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CQUniversity research set to investigate the effect of psychological safety among cotton farming employees

Published:02 March 2022

Chantal Corish with two of her three daughters Jemima, 8 and Ava, 11 in a cotton crop during the 2022 season

Like many industries, the cotton industry faces challenges with workforce capacity and capability.

This challenge has led to research being conducted that aims to investigate the impacts that psychological safety has on the cotton farming workforce’s development and retention.

CQUniversity PhD candidate Chantal Corish is exploring the effect of psychological safety on team learning, performance and wellbeing among cotton farming employees to achieve optimal positive workforce culture and workplace sustainability.

“I have worked as a psychologist in rural Australia for over 15 years, and I am also a partner in a cotton farming enterprise,” Ms Corish explained.

“I am very keen to utilise my reasonably unique position as a psychologist living and working in rural Australia and on a cotton farm, to help further the knowledge and understanding of farm worker needs in the cotton industry and more broadly across Australian agriculture.”

Further research on the topic of psychological safety and learning in the workplace was a recommendation that came from the Cotton Research and Development Corporation (CRDC) funded Understanding and Planning for the Future Cotton Industry Workforce project.

Principal supervisor Nicole McDonald said there was growing interest in the utility of psychological safety – the belief that individuals can engage in interpersonal risk-taking at work without negative consequences such as ridicule or rejection – in modern workplaces.

“This factor is associated with improved team learning and performance, and wellbeing in the workplace,” Dr McDonald said.

Dr McDonald said much of the workforce development happened on the job and when formal training occured, it didn’t always translate to improved job performance on the farm.

“It is therefore vital that we explore ways to unlock the workforce potential to develop their skills as cotton industry businesses adapt and change into the future and investigating psychological safety in the farm work context may be one way to do that.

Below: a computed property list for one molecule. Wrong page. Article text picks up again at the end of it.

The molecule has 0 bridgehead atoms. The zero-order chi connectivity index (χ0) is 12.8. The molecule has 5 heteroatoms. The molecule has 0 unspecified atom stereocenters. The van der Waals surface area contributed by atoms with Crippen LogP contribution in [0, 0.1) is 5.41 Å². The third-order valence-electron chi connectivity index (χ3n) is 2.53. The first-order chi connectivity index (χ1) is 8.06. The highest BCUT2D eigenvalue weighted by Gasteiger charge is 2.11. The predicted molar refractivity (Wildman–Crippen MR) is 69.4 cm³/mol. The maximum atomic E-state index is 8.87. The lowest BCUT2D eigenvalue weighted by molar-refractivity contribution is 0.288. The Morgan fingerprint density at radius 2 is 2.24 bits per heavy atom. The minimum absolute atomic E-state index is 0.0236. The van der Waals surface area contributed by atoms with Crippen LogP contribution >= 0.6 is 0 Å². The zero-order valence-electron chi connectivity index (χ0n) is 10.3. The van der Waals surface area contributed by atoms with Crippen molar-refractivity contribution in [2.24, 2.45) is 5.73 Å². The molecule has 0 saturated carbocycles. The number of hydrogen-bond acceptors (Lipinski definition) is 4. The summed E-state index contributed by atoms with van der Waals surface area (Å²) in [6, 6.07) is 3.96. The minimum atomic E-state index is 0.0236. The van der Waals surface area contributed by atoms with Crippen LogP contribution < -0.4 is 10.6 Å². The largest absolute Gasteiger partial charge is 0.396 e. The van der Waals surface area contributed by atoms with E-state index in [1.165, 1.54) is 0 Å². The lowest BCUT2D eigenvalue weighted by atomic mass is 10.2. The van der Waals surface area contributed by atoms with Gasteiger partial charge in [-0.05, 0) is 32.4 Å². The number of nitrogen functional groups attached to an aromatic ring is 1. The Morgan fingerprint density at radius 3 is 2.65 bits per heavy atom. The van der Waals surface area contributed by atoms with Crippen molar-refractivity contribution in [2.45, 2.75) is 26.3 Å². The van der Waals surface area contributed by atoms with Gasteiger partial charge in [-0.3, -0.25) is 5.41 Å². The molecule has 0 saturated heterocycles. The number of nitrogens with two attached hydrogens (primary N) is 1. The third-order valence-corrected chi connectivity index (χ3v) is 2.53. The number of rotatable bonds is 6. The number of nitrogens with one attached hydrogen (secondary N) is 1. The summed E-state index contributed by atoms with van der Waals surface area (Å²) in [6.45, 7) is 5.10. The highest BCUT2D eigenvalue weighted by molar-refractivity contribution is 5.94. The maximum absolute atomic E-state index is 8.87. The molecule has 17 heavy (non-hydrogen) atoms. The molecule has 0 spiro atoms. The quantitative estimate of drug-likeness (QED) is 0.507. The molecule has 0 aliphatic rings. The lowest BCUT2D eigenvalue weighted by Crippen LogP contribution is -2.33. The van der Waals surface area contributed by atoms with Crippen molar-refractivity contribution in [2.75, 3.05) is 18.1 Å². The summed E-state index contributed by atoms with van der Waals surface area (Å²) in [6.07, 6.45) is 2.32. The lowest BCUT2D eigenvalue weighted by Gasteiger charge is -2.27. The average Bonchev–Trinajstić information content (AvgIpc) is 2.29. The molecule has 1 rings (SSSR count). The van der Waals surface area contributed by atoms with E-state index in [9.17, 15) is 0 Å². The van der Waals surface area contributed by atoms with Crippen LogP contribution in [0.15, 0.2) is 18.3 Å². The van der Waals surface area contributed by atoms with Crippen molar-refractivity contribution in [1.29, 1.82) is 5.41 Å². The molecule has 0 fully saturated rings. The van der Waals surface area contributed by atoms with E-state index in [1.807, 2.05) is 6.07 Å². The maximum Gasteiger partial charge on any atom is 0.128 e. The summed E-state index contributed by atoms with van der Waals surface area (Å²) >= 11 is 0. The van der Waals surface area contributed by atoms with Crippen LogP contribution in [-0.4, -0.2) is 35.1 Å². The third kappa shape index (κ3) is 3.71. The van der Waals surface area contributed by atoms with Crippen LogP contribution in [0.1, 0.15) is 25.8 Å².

“With this in mind, we were on the hunt for a candidate for whom this topic was of interest, who would be able to come in and take ownership of exploring this within the cotton industry. When Chantal applied for the PhD position, it was clear we’d found someone who had already been looking into workplace culture, wellbeing and positive psychology concepts within agricultural communities and was looking to answer her own questions on the topic too.”

The Australian cotton industry employs more than 12,000 people across 1500 farms, each farm directly creating jobs for an average of nine people.

Ms Corish said despite a significant contribution to employment in Australia, the cotton industry had conducted limited research into best practice workplace culture and employee wellbeing – factors which significantly impact productivity and production in other researched industries.

“My research proposal seeks to better understand the factors that lead to a psychologically safe workplace, and how psychological safety, which is a factor significantly associated with workplace wellbeing, and team learning and performance, can be utilised within cotton farm work environments to enhance the employment experience for cotton farm employees,” she said.

“Attraction and retention of staff is a major issue for agriculture generally and is very much an issue for cotton growers. I am motivated to find solutions for the industry through this PhD.”

The research is funded by the CRDC and CQUniversity’s Elevate Scholarship.

“The partnership between CRDC and CQUniversity has meant Chantal is financially supported to expand her career into research and the university is able to recruit someone with practical expertise to explore the current workforce challenges that the cotton industry experiences, who may otherwise be unable to free themselves from other professional work demands,” Dr McDonald explained.

“This link between industry and the university means that a collaborative and evidence-based approach can be used to achieve better outcomes for the cotton industry workforce.”

The PhD will take three years to complete and is part of a larger project titled Delivering best practice for management of future workforce skills - that is being undertaken by CQUniversity’s Institute for Future Farming Systems’ (IFFS) Agricultural Education and Extension cluster.